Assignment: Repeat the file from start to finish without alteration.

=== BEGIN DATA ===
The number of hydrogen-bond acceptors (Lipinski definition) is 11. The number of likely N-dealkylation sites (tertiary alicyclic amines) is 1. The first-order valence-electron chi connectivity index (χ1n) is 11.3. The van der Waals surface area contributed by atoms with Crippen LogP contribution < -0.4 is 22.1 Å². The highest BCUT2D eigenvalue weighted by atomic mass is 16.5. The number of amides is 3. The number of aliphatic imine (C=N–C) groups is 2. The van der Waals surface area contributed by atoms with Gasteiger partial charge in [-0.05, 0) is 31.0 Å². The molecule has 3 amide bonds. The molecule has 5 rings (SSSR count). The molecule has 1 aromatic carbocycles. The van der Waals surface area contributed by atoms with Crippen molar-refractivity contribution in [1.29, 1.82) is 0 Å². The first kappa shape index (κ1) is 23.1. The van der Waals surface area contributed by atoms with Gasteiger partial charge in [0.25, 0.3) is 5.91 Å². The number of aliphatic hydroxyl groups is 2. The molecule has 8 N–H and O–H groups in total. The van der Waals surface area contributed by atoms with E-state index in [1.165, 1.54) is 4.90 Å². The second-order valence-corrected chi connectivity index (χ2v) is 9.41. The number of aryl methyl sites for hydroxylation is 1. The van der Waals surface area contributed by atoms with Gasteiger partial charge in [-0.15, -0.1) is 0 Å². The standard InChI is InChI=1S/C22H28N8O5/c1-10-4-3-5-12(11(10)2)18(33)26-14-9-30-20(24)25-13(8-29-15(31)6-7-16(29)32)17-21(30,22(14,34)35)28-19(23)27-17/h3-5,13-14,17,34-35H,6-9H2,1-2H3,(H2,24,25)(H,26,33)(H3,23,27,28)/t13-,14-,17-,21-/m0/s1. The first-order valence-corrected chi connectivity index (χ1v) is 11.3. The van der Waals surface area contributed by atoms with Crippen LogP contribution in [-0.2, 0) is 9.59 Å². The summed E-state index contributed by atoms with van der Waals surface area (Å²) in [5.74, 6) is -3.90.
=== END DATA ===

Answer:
The number of hydrogen-bond acceptors (Lipinski definition) is 11. The number of likely N-dealkylation sites (tertiary alicyclic amines) is 1. The first-order valence-electron chi connectivity index (χ1n) is 11.3. The van der Waals surface area contributed by atoms with Crippen LogP contribution < -0.4 is 22.1 Å². The highest BCUT2D eigenvalue weighted by atomic mass is 16.5. The number of amides is 3. The number of aliphatic imine (C=N–C) groups is 2. The van der Waals surface area contributed by atoms with Gasteiger partial charge in [-0.05, 0) is 31.0 Å². The molecule has 3 amide bonds. The molecule has 5 rings (SSSR count). The molecule has 1 aromatic carbocycles. The van der Waals surface area contributed by atoms with Crippen molar-refractivity contribution in [1.29, 1.82) is 0 Å². The first kappa shape index (κ1) is 23.1. The van der Waals surface area contributed by atoms with Gasteiger partial charge in [0.25, 0.3) is 5.91 Å². The number of aliphatic hydroxyl groups is 2. The molecule has 8 N–H and O–H groups in total. The van der Waals surface area contributed by atoms with E-state index in [1.165, 1.54) is 4.90 Å². The second-order valence-corrected chi connectivity index (χ2v) is 9.41. The number of aryl methyl sites for hydroxylation is 1. The van der Waals surface area contributed by atoms with Gasteiger partial charge in [-0.15, -0.1) is 0 Å². The standard InChI is InChI=1S/C22H28N8O5/c1-10-4-3-5-12(11(10)2)18(33)26-14-9-30-20(24)25-13(8-29-15(31)6-7-16(29)32)17-21(30,22(14,34)35)28-19(23)27-17/h3-5,13-14,17,34-35H,6-9H2,1-2H3,(H2,24,25)(H,26,33)(H3,23,27,28)/t13-,14-,17-,21-/m0/s1. The first-order valence-corrected chi connectivity index (χ1v) is 11.3. The van der Waals surface area contributed by atoms with Crippen LogP contribution in [-0.2, 0) is 9.59 Å². The summed E-state index contributed by atoms with van der Waals surface area (Å²) in [5.74, 6) is -3.90.